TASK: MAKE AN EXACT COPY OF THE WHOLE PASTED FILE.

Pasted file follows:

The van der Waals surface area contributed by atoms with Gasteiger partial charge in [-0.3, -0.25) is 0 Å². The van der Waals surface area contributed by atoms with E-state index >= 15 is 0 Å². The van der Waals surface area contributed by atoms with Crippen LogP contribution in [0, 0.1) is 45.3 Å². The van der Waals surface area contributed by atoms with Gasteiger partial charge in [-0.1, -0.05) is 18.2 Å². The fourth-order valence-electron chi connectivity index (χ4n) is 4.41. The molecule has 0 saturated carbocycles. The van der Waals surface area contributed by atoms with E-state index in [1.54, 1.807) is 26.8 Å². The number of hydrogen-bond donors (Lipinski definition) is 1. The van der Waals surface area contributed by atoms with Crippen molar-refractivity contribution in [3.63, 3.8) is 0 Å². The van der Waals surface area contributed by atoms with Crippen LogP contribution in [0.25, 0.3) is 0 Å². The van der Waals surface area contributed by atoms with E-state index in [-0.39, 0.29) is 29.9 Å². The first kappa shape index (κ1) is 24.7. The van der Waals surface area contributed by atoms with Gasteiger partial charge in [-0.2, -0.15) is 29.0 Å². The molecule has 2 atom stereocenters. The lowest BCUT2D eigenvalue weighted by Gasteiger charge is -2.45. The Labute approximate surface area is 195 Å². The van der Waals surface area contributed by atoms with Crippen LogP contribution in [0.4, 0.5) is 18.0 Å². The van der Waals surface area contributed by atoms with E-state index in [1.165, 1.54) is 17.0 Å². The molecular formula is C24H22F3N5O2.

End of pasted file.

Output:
The van der Waals surface area contributed by atoms with Gasteiger partial charge in [-0.3, -0.25) is 0 Å². The van der Waals surface area contributed by atoms with E-state index >= 15 is 0 Å². The van der Waals surface area contributed by atoms with Crippen LogP contribution in [0, 0.1) is 45.3 Å². The van der Waals surface area contributed by atoms with Gasteiger partial charge in [-0.1, -0.05) is 18.2 Å². The fourth-order valence-electron chi connectivity index (χ4n) is 4.41. The molecule has 0 saturated carbocycles. The van der Waals surface area contributed by atoms with E-state index in [1.54, 1.807) is 26.8 Å². The number of hydrogen-bond donors (Lipinski definition) is 1. The van der Waals surface area contributed by atoms with Crippen molar-refractivity contribution in [3.63, 3.8) is 0 Å². The van der Waals surface area contributed by atoms with Crippen LogP contribution in [0.25, 0.3) is 0 Å². The van der Waals surface area contributed by atoms with E-state index in [-0.39, 0.29) is 29.9 Å². The first kappa shape index (κ1) is 24.7. The van der Waals surface area contributed by atoms with Gasteiger partial charge in [-0.2, -0.15) is 29.0 Å². The molecule has 2 atom stereocenters. The lowest BCUT2D eigenvalue weighted by Gasteiger charge is -2.45. The Labute approximate surface area is 195 Å². The van der Waals surface area contributed by atoms with Crippen LogP contribution in [0.4, 0.5) is 18.0 Å². The van der Waals surface area contributed by atoms with E-state index in [1.165, 1.54) is 17.0 Å². The molecular formula is C24H22F3N5O2.